person-window

Are You Really Saved?

When God came to rescue us through the Incarnation, the cross and the resurrection, he did a great deal more than merely provide a way for us to avoid the consequences of our sin. In other words, it is more than getting a ticket to heaven. He defeated the enemy that held us in bondage, freed us from our sin, transported us from Satan’s domain to the domain of Christ, gave us a new nature and a new identity, filled us and empowered us with his Spirit; thereby making us a participant in his divine nature for all eternity (2 Peter 1:3-4).

But if Satan is defeated, why is the creation still so messed up? Why does the New Testament itself refer to Satan as “the god of this age” and as having “power over the whole world” after the resurrection? And if we’ve been freed from sin and given a new nature, why do we still struggle with sin?

To address these difficult issues, we need to understand the New Testament’s covenantal understanding of marriage. We are the bride and Christ is the bridegroom. This biblical image is shaped by the first century Jewish understanding of how marriage worked at the time. Jewish couples were officially married – “betrothed “ to one another – one or more years before they celebrated their wedding and consummated their marriage. This was a period of time in which they learned and accomplished all they needed to in preparation for their life together.

In a sense, a newly betrothed couple could speak of their marriage in three distinct tenses, past, present and future. They were married the moment they publicly pledged themselves to one another during their betrothal ceremony. Yet, they were also in the process of getting married as they went through their betrothal period. But they wouldn’t be fully married until the groom returned, a wedding was celebrated and the marriage consummated.

In light of his, and given the covenantal nature of salvation, we shouldn’t be surprised to discover that the New Testament speaks about salvation in three tenses.

There’s an important sense in which we were saved the moment we pledged our life to Christ at our betrothal ceremony (baptism) and became part of the collective bride (church) (Eph 2:5). But Scripture also talks about salvation as a present, on-going process (1 Cor 1:18). As the bride of Christ we are learning how live in the Kingdom, revolt against the Powers and recover our original God-given dominion. And the New Testament also speaks about salvation that is something yet in the future (Rom 10:13). We are waiting for our groom to return, at which time we’ll enjoy a wedding feast and experience the complete joy of a direct, unhindered, unbroken relationship with our Lord.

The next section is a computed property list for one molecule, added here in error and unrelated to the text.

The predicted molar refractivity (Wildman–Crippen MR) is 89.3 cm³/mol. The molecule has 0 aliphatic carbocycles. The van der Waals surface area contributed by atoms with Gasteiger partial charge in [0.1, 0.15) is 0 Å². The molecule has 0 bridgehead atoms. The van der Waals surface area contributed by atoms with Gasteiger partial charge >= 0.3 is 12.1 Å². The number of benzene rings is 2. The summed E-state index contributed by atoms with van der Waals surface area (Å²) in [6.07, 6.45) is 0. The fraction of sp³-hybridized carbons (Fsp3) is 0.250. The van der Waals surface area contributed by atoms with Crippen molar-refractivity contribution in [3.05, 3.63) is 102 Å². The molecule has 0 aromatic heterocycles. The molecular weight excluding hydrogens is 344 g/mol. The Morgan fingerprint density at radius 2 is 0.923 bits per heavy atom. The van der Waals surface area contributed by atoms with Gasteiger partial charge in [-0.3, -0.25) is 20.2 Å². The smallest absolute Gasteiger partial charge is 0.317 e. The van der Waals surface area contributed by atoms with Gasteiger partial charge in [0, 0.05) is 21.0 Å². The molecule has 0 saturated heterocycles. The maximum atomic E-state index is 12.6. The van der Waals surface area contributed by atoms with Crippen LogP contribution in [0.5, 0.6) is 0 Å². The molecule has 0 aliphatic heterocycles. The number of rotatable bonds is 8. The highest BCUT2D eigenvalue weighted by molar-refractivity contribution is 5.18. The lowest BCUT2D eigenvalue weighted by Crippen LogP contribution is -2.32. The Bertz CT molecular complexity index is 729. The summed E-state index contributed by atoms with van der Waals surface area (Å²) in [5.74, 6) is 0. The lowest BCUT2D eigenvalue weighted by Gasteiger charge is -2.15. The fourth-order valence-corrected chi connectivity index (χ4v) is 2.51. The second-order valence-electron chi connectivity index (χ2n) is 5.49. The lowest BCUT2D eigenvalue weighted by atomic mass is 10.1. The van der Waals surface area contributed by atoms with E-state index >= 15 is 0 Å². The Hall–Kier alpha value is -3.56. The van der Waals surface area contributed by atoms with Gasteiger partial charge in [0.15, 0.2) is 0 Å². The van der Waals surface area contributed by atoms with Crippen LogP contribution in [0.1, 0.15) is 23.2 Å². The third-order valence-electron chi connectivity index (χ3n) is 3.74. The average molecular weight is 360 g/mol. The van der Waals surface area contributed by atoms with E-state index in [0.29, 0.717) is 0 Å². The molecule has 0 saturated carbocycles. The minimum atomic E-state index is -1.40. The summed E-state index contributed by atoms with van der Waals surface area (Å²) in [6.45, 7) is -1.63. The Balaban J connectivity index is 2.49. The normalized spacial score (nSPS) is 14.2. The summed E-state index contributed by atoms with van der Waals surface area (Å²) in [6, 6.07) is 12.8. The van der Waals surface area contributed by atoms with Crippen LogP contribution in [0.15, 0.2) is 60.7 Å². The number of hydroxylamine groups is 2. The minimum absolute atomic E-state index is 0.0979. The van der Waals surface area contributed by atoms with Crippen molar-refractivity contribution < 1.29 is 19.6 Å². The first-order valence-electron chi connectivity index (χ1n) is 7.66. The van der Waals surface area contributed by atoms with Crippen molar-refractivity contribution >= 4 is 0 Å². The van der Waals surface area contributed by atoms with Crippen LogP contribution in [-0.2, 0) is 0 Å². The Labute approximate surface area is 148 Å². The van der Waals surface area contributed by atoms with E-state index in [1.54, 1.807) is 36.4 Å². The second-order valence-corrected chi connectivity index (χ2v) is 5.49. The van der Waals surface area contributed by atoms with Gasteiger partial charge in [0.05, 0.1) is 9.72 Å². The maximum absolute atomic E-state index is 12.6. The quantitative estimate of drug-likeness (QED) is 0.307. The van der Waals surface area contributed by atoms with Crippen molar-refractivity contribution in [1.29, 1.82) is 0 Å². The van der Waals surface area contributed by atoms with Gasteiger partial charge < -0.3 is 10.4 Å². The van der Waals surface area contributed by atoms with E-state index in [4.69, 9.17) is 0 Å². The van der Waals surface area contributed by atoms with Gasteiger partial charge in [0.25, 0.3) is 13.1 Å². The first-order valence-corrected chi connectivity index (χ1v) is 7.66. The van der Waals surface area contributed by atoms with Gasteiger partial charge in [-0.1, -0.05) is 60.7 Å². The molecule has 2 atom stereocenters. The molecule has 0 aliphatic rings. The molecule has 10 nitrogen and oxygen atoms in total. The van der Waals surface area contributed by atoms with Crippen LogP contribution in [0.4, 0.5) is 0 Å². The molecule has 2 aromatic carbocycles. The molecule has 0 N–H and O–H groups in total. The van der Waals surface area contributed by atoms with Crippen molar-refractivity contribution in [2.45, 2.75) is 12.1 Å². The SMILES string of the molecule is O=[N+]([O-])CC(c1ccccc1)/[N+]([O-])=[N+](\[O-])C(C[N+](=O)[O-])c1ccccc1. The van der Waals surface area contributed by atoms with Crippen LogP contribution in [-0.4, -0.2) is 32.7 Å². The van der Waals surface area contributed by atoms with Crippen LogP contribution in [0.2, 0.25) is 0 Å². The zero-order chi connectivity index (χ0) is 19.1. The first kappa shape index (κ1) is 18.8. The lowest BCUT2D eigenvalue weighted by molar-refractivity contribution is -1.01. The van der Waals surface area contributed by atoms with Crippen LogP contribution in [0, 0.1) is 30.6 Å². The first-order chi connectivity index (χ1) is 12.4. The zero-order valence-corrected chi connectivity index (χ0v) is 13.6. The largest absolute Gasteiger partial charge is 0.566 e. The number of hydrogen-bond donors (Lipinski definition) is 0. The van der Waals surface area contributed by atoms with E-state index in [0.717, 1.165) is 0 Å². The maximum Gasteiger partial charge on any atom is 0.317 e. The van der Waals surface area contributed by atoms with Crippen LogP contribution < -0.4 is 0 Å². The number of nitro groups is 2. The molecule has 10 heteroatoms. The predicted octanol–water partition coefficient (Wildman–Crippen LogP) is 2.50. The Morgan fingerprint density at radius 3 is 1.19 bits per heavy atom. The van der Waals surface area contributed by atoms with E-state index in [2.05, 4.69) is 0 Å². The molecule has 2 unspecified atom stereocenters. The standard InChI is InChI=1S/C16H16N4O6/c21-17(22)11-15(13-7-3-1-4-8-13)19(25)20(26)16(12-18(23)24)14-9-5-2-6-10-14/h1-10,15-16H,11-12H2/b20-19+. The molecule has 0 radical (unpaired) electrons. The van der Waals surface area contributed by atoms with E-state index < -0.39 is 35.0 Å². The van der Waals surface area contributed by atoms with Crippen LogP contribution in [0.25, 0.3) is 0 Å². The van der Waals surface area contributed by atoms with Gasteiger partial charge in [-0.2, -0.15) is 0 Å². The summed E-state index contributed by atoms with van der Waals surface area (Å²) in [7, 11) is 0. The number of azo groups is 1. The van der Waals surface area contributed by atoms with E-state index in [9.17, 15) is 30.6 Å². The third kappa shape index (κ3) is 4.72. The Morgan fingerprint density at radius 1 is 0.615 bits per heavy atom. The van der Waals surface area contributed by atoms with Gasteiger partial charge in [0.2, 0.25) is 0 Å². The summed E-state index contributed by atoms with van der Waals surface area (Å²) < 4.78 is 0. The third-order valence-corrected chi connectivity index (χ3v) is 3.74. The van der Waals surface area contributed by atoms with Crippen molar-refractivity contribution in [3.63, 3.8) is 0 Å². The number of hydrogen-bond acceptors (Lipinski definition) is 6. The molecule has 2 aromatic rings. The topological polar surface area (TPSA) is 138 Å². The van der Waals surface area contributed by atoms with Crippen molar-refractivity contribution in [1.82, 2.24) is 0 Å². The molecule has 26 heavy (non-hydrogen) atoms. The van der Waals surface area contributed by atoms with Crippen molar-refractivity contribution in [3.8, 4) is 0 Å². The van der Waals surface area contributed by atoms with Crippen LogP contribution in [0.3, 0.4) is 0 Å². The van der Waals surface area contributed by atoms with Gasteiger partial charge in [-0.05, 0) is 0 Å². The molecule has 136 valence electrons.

If you’re part of the Bride of Christ, you were saved, are being saved and shall be saved.

It’s important that all three tenses are held together in a balanced way. Disciples of Jesus need to trust that they have been betrothed to Christ and that everything God says he’s saved them from and saved them for is absolutely true. We have been saved.

At the same time, disciples need to be aware that we are a bride-in-training and thus need to continually learn how to live free from the bondage our groom as saved us from and participate in the life of God he has saved us for. We are being saved.

Yet, followers of Jesus must remain aware that our struggles with sin and warfare against the Powers will not be over until our groom returns to establish God’s Kingdom and dwell with us forever. We shall be saved.

Image by h.koppdelaney via Flickr

Related Reading

The “Kingdom Now”: Reflections on Magical American Christianity

One major problem American Christians face is that we tend to embrace a magical view of the Christian faith. We assume that if a person “prays the sinners prayer,” “surrenders their life to Christ,” and “accepts Jesus as Lord of their life,” this somehow magically “saves” them and will sooner or later magically transform them…

Your Spiritual “Say-So”

In yesterday’s post, I summarized what Jesus and the rest of the Bible says about prayer. For many, that is enough. “God said it, I believe it, that settles it for me.” But for others, like myself, the practice of petitionary prayer raises a number of theological questions that need to be answered. The trouble is…

Do People Exist in Parallel Universes, and Do They Need Jesus? (Podcast)

Greg talks the sin economy and if sin actually threatens God. Episode 474 The Interview: http://traffic.libsyn.com/askgregboyd/Episode_0474.mp3

Love Conquers All

Paul prayed in this way for the church at Ephesus: I pray that, according to the riches of his glory, [God] may grant that you may be strengthened in your inner being with power through his Spirit, and that Christ may dwell in your hearts through faith, as you are being rooted and grounded in…

Responding in Love

The world is full of conflict where evil begets more evil. Violence produces more violence. Arguments produce more arguments. It’s a tit-for-tat world. What is God’s strategy for stopping this conflict? How does God respond to evil, and how does God call us to respond? This strategy might even come in handy during heated conversations…

Living Jesus’ Prayer for Forgiveness

Luke 23:34: Jesus said, “Father, forgive them, for they do not know what they are doing.” Could anything be more shocking and yet more beautiful than this prayer? After being whipped, beaten, crowned with thorns, repeatedly mocked, spit upon, sneered at, and pierced with spikes through his wrists and ankles, while slowly suffocating as he…